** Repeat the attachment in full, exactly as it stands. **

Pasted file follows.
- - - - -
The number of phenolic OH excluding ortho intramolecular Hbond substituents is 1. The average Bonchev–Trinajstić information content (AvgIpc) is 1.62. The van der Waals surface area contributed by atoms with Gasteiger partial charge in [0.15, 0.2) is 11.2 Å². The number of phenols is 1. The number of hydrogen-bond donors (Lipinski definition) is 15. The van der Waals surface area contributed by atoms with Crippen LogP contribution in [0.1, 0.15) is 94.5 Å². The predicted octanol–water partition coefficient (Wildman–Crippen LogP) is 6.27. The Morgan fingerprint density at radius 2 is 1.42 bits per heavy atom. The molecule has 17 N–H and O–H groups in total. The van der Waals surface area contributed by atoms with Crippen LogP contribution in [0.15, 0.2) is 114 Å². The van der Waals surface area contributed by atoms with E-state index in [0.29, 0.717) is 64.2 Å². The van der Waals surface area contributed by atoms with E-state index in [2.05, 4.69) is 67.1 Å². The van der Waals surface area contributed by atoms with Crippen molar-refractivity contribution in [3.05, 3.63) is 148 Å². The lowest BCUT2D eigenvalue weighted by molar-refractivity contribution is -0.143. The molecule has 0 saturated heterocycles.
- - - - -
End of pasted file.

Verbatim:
The number of phenolic OH excluding ortho intramolecular Hbond substituents is 1. The average Bonchev–Trinajstić information content (AvgIpc) is 1.62. The van der Waals surface area contributed by atoms with Gasteiger partial charge in [0.15, 0.2) is 11.2 Å². The number of phenols is 1. The number of hydrogen-bond donors (Lipinski definition) is 15. The van der Waals surface area contributed by atoms with Crippen LogP contribution in [0.1, 0.15) is 94.5 Å². The predicted octanol–water partition coefficient (Wildman–Crippen LogP) is 6.27. The Morgan fingerprint density at radius 2 is 1.42 bits per heavy atom. The molecule has 17 N–H and O–H groups in total. The van der Waals surface area contributed by atoms with Crippen LogP contribution in [0.15, 0.2) is 114 Å². The van der Waals surface area contributed by atoms with E-state index in [0.29, 0.717) is 64.2 Å². The van der Waals surface area contributed by atoms with E-state index in [2.05, 4.69) is 67.1 Å². The van der Waals surface area contributed by atoms with Crippen molar-refractivity contribution in [3.05, 3.63) is 148 Å². The lowest BCUT2D eigenvalue weighted by molar-refractivity contribution is -0.143. The molecule has 0 saturated heterocycles.